Sew the piping back on to each piece.
Next, you are going to sew on the narrow strip that goes all around the cushion middle and covers the height of the cushion (or the thickness of it).
Take that narrow strip that will go all the way around the cushion and lay it right sides together on top of the piping. Leave about 3 inches free (or loose) before you start sewing. See photo below. Begin sewing in an area that is not close to a corner of your project. There are three reasons I do not start at a corner of the project.
First, it is too difficult to join the seams at a corner. Second, it looks too bulky to have the joining at the corner and third, it doesn’t look aesthetically pleasing to see the seams at a corner. If you look at any professionally made pillows or cushions, the seams are not in the corners. If there is a definite front and back to the item you are making, be sure to start on the back of the project so that this seam will be hidden.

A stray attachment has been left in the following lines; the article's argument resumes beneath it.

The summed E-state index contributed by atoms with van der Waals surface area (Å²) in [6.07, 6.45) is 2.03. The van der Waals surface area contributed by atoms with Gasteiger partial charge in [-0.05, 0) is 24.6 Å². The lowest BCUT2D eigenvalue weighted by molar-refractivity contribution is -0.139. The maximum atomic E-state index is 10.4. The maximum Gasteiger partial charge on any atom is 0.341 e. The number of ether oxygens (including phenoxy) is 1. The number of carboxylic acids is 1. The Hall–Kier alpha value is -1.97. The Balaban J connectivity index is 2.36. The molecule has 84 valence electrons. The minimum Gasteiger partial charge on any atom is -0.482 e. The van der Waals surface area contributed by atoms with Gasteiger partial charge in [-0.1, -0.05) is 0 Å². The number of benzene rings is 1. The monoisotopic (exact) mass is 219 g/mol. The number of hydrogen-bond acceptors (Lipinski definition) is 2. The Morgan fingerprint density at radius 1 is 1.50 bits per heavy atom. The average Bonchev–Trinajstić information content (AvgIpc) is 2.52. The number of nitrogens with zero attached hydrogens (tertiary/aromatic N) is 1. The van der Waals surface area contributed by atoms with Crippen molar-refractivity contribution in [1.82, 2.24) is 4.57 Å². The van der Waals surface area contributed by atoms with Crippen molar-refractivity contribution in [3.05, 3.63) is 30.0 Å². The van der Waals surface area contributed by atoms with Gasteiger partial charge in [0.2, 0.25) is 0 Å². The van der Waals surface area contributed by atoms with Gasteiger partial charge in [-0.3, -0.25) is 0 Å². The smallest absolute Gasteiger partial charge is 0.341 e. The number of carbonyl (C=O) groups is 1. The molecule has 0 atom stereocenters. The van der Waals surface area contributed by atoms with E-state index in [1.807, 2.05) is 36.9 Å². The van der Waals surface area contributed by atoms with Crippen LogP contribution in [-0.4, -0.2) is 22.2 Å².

I have turned the seam sideways in the photo below, so you can see where I began sewing:
Use a binding foot or a zipper foot if you have piping. In the photo above, I used a zipper foot. When using a zipper foot, make sure and position the needle to the far left or the far right of the zipper foot. If you keep the needle in the middle position, the needle will break when the machine starts to sew because the needle will hit the metal below.
If you don’t have piping, you can use a regular stitching foot.
Stitch all the way around the cushion and stop when you get about 3 inches away from the end. Grab the two ends of fabric and pinch them until they meet and put a pin in that spot like this photo below:
Now, stitch straight across the narrow strip as shown: